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Mint Tea and Minarets: A Banquet of Moroccan Memories

 

Mint Tea and Minarets: A Banquet of Moroccan Memories

 

 

     Behold, a singular structure soars above the banks of the Oum er-Rbia, Mother of Spring River, within the ramparts of the 16thcentury medina of Azemmour — Dar Zitoun, erstwhile “House of the Pasha.” Into her late father’s painstakingly restored riad, Moorish mansion, the author of Mint Tea and Minarets, an expert on Moroccan cuisine and heir to the property, warmly coaxes you. Generations of cooks and centuries of celebration there sweeten the invitation. Dar Zitoun has many delicious stories to tell.

    

     An hour south of the author’s native Casablanca, scour the Azemmour souk for seasonal ingredients, then meet Dar Zitoun’s gifted cuisinier/gardien Bouchaïb to concoct aromatic tagines. In the footfall of her recently deceased father, the author uncovers the provenance of her culinary passion: Dar Zitoun was an ancient cooking school.  Follow Kitty as she seeks out bibi beldi, free-range turkey, at a farm on the Doukkala plain and is instructed in falconry by Kwacem tribesmen, the only commoners authorized to capture and train the raptors. Frequent a local camel market and hunt for the source of the Oum er-Rbia in the High Atlas Mountains.

 

     Having grown up in North Africa during the French Protectorate, a unique time in history, the author has a pied-noir’srarified perspective. Fresh burdens as her father’s executor, including a marathon quest for the riad’s title through Morocco’s Byzantine legal system, help build an appetite, as do the family recipes that accompany the tales just told and the amusing cast of characters in this cultural mosaic that characterizes the northwest corner of Africa, Al Mahgreb Al Aqsa, Land Where the Sun Sets.  

 

 

 

Praise for Mint Tea and Minarets:

 

Dar Zitoun! The name alone hints at the mystery and history of Kitty Morse’s family riad (Moorish mansion). Hers is a life unlike any other, with rich tales of the Moroccan history of her fascinating family. Weaving lively characters with spectacular recipes of the region, Morse captivates readers with provocative memories and enticing dishes. A fascinating read.

 

— ANTONIA ALLEGRA, director, Symposium for Professional Food Writers

 

Kitty Morse's story is deliciously human — witty, warm and suspenseful — as complex and flavor-laden as a Moroccan tagine. The heart, soul and mouth of Morocco are all here, offered in full vibrant color by a native-born insider who takes us from kitchen to souk to courthouse in her Dickensian quest to save the heritage of her father's home. Even for the experienced traveler, this is a book that will drive you either to book a flight to Morocco right now — or at least run to the kitchen to cook a tagine.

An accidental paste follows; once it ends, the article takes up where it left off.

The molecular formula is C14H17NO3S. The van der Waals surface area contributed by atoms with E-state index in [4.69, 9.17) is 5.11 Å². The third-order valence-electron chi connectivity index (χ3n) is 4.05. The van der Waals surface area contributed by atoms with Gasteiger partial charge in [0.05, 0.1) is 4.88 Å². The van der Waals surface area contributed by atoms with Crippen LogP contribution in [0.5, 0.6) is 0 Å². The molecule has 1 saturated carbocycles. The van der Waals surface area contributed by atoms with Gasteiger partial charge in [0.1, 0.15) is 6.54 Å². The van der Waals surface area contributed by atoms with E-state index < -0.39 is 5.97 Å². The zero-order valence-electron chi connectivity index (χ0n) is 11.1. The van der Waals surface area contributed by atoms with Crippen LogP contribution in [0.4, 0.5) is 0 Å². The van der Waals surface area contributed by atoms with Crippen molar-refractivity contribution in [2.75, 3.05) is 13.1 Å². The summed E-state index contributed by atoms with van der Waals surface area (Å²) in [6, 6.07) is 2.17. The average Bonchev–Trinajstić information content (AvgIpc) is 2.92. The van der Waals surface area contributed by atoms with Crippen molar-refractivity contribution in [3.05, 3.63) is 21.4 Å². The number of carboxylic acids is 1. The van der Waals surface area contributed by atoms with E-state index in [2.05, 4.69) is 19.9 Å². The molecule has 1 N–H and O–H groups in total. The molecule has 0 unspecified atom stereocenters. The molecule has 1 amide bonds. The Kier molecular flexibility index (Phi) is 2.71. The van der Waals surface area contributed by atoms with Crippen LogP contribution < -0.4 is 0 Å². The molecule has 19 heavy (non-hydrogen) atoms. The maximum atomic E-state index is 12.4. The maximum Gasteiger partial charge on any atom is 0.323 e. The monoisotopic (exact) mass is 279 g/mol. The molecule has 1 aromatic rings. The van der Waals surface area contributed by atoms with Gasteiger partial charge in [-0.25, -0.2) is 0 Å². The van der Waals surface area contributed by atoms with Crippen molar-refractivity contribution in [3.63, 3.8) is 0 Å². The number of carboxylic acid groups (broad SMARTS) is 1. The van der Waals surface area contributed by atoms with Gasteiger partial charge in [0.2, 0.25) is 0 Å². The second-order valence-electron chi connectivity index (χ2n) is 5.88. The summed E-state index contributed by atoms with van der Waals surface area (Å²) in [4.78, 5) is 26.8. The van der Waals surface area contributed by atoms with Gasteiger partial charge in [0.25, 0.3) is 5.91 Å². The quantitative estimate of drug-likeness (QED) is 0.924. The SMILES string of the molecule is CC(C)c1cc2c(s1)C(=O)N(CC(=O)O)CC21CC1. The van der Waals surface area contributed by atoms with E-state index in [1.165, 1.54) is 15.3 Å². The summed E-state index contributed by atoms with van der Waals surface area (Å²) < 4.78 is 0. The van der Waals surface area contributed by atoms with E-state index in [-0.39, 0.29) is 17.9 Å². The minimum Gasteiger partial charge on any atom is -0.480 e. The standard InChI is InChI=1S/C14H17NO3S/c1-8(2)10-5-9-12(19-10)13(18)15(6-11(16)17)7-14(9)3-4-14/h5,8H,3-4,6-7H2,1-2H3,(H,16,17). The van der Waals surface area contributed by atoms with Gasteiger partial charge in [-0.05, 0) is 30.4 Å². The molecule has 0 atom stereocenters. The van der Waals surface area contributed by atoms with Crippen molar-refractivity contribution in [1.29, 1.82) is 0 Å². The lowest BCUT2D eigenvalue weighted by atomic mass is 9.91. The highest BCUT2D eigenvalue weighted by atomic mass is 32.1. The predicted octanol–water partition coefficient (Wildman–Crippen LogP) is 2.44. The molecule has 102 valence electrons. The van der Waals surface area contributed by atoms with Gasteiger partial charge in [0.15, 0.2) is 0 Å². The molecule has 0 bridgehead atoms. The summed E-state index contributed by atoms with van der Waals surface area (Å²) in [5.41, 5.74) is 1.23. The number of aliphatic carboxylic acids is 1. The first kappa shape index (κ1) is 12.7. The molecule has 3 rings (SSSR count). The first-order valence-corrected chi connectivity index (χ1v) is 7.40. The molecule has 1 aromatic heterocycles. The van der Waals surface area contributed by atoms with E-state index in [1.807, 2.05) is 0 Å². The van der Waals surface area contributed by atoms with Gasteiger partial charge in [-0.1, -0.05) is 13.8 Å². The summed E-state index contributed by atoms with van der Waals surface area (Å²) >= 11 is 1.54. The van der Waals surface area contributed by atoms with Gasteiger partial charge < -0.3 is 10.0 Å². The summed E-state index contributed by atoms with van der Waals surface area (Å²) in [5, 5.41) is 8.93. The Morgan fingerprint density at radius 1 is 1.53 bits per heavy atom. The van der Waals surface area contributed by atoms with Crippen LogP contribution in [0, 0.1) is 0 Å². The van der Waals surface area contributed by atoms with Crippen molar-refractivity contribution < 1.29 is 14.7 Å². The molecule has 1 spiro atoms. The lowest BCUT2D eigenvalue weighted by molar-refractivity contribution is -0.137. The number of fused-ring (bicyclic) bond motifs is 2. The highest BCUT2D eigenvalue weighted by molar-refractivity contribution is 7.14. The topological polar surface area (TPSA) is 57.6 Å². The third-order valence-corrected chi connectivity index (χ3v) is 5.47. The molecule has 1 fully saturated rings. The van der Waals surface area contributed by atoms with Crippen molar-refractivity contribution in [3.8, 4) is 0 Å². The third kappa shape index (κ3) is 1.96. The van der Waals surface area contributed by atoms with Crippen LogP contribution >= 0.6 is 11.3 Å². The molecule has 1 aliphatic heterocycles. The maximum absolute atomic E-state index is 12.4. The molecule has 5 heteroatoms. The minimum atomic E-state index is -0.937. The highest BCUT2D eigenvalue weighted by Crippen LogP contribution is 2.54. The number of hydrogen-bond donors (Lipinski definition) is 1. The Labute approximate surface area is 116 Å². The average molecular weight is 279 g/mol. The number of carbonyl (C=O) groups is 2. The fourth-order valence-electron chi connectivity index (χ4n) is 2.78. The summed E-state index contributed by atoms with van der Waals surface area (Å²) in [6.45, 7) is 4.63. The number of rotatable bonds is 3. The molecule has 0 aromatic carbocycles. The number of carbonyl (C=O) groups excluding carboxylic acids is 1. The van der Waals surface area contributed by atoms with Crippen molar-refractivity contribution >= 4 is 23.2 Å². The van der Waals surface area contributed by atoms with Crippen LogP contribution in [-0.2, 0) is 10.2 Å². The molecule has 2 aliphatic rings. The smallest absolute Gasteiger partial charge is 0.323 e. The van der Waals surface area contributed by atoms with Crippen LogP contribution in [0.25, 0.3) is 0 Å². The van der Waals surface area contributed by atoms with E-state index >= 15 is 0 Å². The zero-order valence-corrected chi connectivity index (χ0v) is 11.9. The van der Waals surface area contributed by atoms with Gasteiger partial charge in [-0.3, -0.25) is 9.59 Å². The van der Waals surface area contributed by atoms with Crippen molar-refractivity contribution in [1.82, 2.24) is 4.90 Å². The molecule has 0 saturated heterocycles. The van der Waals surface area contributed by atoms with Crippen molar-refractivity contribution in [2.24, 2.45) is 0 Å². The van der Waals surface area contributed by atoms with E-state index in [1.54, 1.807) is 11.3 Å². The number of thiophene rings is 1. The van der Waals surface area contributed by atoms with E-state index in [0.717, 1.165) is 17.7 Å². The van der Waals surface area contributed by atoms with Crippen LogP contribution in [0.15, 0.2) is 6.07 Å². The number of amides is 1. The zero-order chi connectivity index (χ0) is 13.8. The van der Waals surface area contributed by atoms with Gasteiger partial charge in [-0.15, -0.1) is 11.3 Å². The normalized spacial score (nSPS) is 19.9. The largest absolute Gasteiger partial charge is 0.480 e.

— BETTY FUSSELL, author of My Kitchen Wars and Raising Steaks

 

Mint Tea and Minaretsis a graceful and touching tale, not only of a life, but also of the complex shadings of life in Morocco that only one who has lived there (and speaks Arabic and French) can know.  I love a book you can’t put down, and this is certainly one.  It’s a treasure.

— DEBORAH MADISON, author of Local Flavorsand other books

 

About Kitty Morse

     Kitty was born in Casablanca of a French mother and British father. She immigrated to the United States at the age of seventeen. She is the author of nine cookbooks, five of them on the cuisine of Morocco and North Africa. Couscous (Chronicle Books, 2000) was a nominee for Jacob’s Creek Best Softcover; Cooking at the Kasbah: Recipes from my Moroccan Kitchen (Chronicle Books, 1999), first place winner at the 1999 San Diego Book Awards, was a finalist for Michelin Australia’s Best Food Book, and remains a Chronicle best-selling cookbook.

 

     Kitty’s career as a food writer, travel writer, cooking teacher, and public speaker spans more than twenty-five years. Her articles have appeared in leading publications in the United States and abroad. A highlight of her career was cooking alongside Julia Child to benefit the International Association of Culinary Professionals (IACP). She has appeared on the Food TV Network, CNN, the Discovery Channel, as well as on Moroccan national television. From 1983 to 2007, she organized and led an annual culinary tour to Morocco that included cooking demonstrations at Dar Zitoun. 

 

www.mintteaandminarets.com

www.kittymorse.com

 

Contact: Kitty Morse

e-mail: kitty@kittymorse.com

 

Also by Kitty Morse

 

Come with Me to the Kasbah: A Cook’s Tour of Morocco

 

The California Farm Cookbook

 

365 Ways to Cook Vegetarian

 

Edible Flowers Poster

 

Edible Flowers: A Kitchen Companion

 

The Vegetarian Table: North Africa

 

Cooking at the Kasbah: Recipes from My Moroccan Kitchen

 

Couscous: Fresh and Flavorful Contemporary Recipes

 

The Scent of Orange Blossoms: Sephardic Cuisine from Morocco

 

A Biblical Feast: Ancient Mediterranean Flavors for Today’s Table (2nd edition)

 

327 Pages. 105 color food and location shots. 32 original recipes.

7¼”x9” upright

Perfect bound

Suggested price: $30.00

Food/Travel/Memoir

ISBN:  978-0-9852164-4-3

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